I’m sorry, I realize this is the same photo from a few posts back, but I wanted to share with you the absolutely delicious Indonesian marinade that I used on this salmon. Last night, we had dinner so late I didn’t have time to take pictures, so you’ll have to make do with an old one.
I could tell that this was a really good recipe because in the middle of dinner, Chris stopped eating, looked at me and said, “This is SO good.” He’s usually pretty supportive of my kitchen adventures, but the degree of sincerity with which he enjoyed last night’s fish was out-of-the-ordinary.
Ina Garten makes this marinade with swordfish but there’s no way I can afford that for a weeknight meal! It’s just as good with salmon, and according to the other reviewers, the marinade is also excellent on chicken or pork. Soy sauce, lemon zest, mustard, ginger and garlic somehow combine to form more than the sum of their parts in this savory, tangy sauce.
I loved how quick it was to stir together, and how quickly dinner was finished on the grill. We had it with a big green salad and homemade zucchini pickles, though it is also great with the sweet corn salsa you see in the picture above.
Indonesian Grilled Salmon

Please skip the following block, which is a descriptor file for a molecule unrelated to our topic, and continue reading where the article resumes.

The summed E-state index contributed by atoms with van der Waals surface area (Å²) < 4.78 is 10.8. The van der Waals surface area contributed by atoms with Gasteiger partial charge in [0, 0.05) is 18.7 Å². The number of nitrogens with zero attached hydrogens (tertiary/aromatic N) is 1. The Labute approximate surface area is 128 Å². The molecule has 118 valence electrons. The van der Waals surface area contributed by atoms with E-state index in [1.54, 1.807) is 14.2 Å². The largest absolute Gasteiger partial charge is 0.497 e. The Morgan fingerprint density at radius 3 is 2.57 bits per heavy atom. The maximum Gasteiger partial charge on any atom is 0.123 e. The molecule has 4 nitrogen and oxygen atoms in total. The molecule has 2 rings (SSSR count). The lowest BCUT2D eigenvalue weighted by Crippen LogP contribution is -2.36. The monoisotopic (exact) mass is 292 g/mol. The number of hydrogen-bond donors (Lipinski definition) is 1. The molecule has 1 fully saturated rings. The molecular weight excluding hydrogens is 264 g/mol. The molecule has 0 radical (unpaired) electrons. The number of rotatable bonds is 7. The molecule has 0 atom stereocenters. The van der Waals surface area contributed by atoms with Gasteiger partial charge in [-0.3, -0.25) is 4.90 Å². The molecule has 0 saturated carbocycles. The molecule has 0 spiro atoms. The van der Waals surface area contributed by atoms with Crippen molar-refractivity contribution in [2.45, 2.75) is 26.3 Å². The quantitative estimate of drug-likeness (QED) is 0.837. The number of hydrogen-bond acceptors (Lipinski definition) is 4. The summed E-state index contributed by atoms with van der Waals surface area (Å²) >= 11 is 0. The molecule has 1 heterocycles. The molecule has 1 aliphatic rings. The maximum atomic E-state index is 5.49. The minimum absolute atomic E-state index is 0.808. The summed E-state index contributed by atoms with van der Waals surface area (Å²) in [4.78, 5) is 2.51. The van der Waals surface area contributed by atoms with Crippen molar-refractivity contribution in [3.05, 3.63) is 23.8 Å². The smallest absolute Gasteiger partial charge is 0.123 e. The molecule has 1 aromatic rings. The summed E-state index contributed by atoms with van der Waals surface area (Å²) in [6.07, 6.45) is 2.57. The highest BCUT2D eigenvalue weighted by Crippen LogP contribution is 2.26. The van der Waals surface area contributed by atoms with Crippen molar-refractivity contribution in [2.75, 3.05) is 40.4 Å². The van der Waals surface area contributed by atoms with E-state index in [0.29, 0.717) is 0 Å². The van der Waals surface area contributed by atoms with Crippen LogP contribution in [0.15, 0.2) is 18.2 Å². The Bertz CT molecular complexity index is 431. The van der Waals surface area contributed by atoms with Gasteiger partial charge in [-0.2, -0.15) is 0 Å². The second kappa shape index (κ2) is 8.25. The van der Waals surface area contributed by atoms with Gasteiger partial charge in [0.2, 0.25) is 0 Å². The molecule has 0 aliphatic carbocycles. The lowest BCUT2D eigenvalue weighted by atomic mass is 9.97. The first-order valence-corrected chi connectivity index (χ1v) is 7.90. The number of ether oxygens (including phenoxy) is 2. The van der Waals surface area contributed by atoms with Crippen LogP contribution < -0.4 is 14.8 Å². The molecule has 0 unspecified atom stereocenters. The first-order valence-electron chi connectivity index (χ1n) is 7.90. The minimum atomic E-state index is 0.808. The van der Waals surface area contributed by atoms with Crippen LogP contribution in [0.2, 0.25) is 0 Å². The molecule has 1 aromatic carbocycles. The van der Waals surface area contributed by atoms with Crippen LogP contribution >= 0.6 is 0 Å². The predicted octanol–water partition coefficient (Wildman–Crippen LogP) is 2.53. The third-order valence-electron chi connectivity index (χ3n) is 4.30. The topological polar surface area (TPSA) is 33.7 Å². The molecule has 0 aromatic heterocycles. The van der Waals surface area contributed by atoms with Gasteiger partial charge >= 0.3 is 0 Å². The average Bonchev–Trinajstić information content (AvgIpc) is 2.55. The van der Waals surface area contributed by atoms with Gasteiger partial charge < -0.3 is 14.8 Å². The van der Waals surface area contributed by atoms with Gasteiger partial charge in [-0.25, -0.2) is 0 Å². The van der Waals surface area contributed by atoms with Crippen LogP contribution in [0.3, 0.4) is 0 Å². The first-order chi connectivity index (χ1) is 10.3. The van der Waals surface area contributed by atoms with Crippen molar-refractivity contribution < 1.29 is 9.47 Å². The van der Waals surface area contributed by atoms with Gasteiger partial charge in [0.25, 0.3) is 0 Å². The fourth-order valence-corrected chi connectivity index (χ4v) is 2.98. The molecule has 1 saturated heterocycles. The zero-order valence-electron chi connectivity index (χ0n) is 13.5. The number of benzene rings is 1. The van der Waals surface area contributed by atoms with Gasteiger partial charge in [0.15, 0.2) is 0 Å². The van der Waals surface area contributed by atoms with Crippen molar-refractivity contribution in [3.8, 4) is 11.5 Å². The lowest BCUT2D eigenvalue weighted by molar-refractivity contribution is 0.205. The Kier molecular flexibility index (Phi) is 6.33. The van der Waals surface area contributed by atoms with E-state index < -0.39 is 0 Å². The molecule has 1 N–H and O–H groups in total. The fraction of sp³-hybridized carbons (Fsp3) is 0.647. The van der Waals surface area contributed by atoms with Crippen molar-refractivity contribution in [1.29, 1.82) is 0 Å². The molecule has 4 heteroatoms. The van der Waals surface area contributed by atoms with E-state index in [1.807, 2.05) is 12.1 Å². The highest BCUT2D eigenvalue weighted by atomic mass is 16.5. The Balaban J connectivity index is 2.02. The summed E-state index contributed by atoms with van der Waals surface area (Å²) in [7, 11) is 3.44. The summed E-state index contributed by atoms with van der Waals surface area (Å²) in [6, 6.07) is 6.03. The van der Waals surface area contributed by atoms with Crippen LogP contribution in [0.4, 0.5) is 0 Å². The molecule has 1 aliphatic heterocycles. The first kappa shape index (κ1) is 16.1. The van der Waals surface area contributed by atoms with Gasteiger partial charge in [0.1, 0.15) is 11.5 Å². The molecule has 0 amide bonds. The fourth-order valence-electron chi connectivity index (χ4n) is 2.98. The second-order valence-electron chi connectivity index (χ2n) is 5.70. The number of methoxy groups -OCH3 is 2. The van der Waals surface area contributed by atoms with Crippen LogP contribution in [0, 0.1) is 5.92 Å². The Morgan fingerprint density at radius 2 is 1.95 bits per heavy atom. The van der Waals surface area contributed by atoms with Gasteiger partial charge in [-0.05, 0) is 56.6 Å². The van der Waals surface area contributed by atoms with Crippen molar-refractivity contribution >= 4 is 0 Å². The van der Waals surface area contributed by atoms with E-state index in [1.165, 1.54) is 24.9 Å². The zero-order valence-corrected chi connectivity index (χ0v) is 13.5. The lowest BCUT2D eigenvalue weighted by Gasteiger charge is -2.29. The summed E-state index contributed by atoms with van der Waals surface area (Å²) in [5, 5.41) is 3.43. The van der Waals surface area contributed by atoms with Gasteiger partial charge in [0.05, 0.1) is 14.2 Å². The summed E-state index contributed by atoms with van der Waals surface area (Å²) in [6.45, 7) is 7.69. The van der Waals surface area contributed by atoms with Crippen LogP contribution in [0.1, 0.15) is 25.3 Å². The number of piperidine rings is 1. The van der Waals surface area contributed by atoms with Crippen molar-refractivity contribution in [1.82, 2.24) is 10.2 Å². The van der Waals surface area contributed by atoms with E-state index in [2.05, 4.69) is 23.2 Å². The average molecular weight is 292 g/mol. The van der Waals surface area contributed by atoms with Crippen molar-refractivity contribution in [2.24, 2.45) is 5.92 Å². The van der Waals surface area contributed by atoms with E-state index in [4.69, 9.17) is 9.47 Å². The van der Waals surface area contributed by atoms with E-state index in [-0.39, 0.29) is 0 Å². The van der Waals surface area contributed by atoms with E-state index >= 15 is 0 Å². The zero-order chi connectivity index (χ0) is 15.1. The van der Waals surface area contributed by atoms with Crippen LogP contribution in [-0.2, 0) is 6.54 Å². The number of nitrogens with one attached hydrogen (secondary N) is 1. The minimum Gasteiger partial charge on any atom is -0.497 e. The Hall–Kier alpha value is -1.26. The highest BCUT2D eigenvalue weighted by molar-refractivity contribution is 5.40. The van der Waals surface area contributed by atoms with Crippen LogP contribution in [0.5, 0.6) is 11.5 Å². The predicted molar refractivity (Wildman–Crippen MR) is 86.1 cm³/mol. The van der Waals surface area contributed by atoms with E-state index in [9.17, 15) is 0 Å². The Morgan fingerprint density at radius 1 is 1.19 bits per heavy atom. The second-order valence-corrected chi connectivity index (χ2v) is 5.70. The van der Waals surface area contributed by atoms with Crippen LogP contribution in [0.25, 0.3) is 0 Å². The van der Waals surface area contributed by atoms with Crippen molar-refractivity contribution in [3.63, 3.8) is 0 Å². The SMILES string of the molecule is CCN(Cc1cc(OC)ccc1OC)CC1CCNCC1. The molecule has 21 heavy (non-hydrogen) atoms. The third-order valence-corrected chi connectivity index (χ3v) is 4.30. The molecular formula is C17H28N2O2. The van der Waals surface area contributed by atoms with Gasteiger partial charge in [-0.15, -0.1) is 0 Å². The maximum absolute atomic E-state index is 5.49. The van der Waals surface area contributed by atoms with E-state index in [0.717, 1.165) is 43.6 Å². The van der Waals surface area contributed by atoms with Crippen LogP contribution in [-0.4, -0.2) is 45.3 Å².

1/3 cup soy sauce
1/4 cup canola oil
zest from 2 lemons
1/4 cup lemon juice
1/4 cup chopped ginger root (I actually substituted 1/4 tsp dried ginger and it worked fine)
4 cloves garlic, minced
2 tbsp dijon mustard (I used whole grain mustard)
1 salmon fillet (about 1.5 pounds)
Mix all the ingredients together. Pour half of the marinade into a shallow baking dish. Lay the salmon over the marinade, and pour the rest of the marinade over top of salmon. Cover and refrigerate for 4 hours.
Preheat the BBQ, then turn heat down to medium-low. Place marinated salmon on a piece of aluminum foil, folding edges up to catch any juices. Place foil on grill and cook, covered, for about 8 minutes or until salmon is opaque throughout.
Aren’t these the cutest things?
If you’ve heard of Aebelskivers, also known as ebelskivers, you may have also heard of Solvang, California, a Danish village located on the Central Coast. Danish colonists founded the village in 1911, which has retained a Scandinavian flair ever since. My sister and I drove down there a couple months ago to check out the windmills, cheese shops and year-round Christmas stores, and took the time to enjoy a plate of these delicious pancake balls with raspberry jam. Aebelskivers are kind of like a cross between a pancake and a doughnut. When fresh, they have a delightfully crispy exterior and a slightly sweet interior, and are served sprinkled with powdered sugar. You can also fill the balls with jam, Nutella, fruit, and other fillings.